Looking for a last minute gift for the dog lover in your life who has everything, or not?
How about a DNA test?
If you've ever looked at your Heinz 57 pup and said, "I wonder what Max is made of?" you will find the $74.99 well spent to get answers.
Understand your mutt or your purebred dog's genetic roots and trace their lineage back to their great grandparents. Help understand their look and their traits, design your exercise and nutrition program and determine their predisposition for disease.
All that and more with just a swab of saliva.
The company my sister and a friend used was Wisdom Panel run by Mars Veterinary, a division of Mars Incorporated, pet food producers. They send a kit with testing materials and instructions. You swab the inside of your dog;s mouth (not such an easy proposition for some dogs), put it in the envelope and send it back to the company. And wait.
The company also offers kits for so-called "designer" dogs - defined as true hybrid of two purebred dogs - and for purebred dogs.
Owners of purebred dogs might want to run a DNA test to determine if breed is in fact as pure as they were told by the person who sold the dog to them.
The Morning Call of Allentown newspaper used DNA tests several years ago as a reporting tool to look into allegations against a notorious puppy mill operator. the tests showed that several of the alleged "designer" dogs sold by Derbe Eckhart, now a convicted animal abuser, who ran Almost Heaven kennel in Lehigh County, were not in fact the breeds that were stated on their sales documents.
As the Wisdom Panel website says, a dog’s ancestry can influence him or her in ways you might not imagine.
Obvious and not-so-obvious physical traits plus behaviors like digging, herding and barking all come from the various breeds in a dog’s family tree. Once an owner understands a dog’s natural tendencies, it makes it possible to create a tailored training, exercise and nutrition program to fit his one-of-a-kind needs.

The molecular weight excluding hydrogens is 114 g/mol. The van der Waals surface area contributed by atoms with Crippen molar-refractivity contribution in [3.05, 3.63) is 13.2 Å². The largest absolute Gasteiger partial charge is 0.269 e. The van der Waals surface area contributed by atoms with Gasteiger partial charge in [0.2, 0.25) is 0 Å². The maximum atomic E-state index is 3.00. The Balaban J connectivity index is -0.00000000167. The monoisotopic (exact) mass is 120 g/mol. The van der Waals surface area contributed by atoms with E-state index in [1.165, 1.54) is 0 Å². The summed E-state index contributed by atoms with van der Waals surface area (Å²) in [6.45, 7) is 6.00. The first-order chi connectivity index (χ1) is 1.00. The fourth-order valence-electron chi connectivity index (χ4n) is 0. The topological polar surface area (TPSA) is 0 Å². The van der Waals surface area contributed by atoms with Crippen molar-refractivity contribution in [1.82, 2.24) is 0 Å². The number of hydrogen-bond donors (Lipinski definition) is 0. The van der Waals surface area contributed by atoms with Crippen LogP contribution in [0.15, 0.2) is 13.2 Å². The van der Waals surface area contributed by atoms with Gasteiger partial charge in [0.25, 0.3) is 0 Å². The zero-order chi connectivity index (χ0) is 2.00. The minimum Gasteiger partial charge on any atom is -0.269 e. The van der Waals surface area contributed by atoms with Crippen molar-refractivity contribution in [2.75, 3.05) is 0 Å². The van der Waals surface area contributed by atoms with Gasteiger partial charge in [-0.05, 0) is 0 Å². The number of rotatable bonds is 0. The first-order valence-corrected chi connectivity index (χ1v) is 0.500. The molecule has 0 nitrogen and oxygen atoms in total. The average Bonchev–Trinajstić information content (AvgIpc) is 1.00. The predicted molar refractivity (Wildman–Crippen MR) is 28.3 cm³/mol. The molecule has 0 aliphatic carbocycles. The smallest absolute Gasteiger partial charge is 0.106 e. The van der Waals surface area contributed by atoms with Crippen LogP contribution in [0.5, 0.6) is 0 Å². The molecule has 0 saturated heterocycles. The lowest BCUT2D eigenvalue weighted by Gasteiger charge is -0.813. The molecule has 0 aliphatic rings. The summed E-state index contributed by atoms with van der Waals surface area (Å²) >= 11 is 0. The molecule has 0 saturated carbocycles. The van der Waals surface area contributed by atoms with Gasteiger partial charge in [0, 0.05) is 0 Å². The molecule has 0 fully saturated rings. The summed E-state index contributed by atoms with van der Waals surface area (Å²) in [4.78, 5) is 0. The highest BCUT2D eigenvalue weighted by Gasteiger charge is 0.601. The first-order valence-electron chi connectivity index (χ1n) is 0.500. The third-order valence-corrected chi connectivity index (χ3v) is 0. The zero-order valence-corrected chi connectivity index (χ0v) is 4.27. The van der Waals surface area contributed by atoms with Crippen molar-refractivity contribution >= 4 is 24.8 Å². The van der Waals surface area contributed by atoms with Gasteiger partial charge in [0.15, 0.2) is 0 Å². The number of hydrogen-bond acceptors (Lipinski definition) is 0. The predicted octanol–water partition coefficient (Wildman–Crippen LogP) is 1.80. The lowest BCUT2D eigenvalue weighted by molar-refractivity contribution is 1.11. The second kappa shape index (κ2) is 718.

My sister Andrea, who last appeared on this blog with her report from an elephant sanctuary in Thailand, writes that last Christmas she decided to get her rescue dog DNA tested as a gift for her husband, who came into the relationship with the dog. Here's why:
We knew he was a cattle dog mix, but could only guess the other breeds. He looks like a blue heeler, is very intelligent and great at Frisbee. But we were sure he must also have some hound in him because his nose is often on the ground and he will follow certain scents with the determination of a hound. And he is an incredibly sweet dog. He has never met a person he doesn't like and is particularly enamored with toddlers-- not a cattle dog trait. He's a very handsome dog and we often get asked when we're out on walks what he is. I thought it would be great to be able to answer the question with certainty and to give us a better understanding of our wonderful dog.
She says she thought Wisdom Panel was reasonably priced and they delivered updates and final test results in the time frame promised. The only downside Andrea felt was the difficulty in swabbing the inside of her dog's mouth. Another friend who tried it didn't have a problem.
In several weeks they got the results: their dog was indeed mostly - 50% - cattle dog and more than 10% Bassett hound and a few unusual breeds. My sister attributes his distinctive eyebrows come from his Entlebucher mountain dog heritage and his love of snow and tendency to trot far out in front of us explained by his various sled dog (Chinook genes).
Each customer gets a detailed report that looks like a family tree, with the breakdown of the percentages of each breed and details about each breed's characteristics.
It's too late to run a test and get the results back in time to put under the tree for Christmas. But you could always order online, print it out and stick in an envelope in someone's stocking.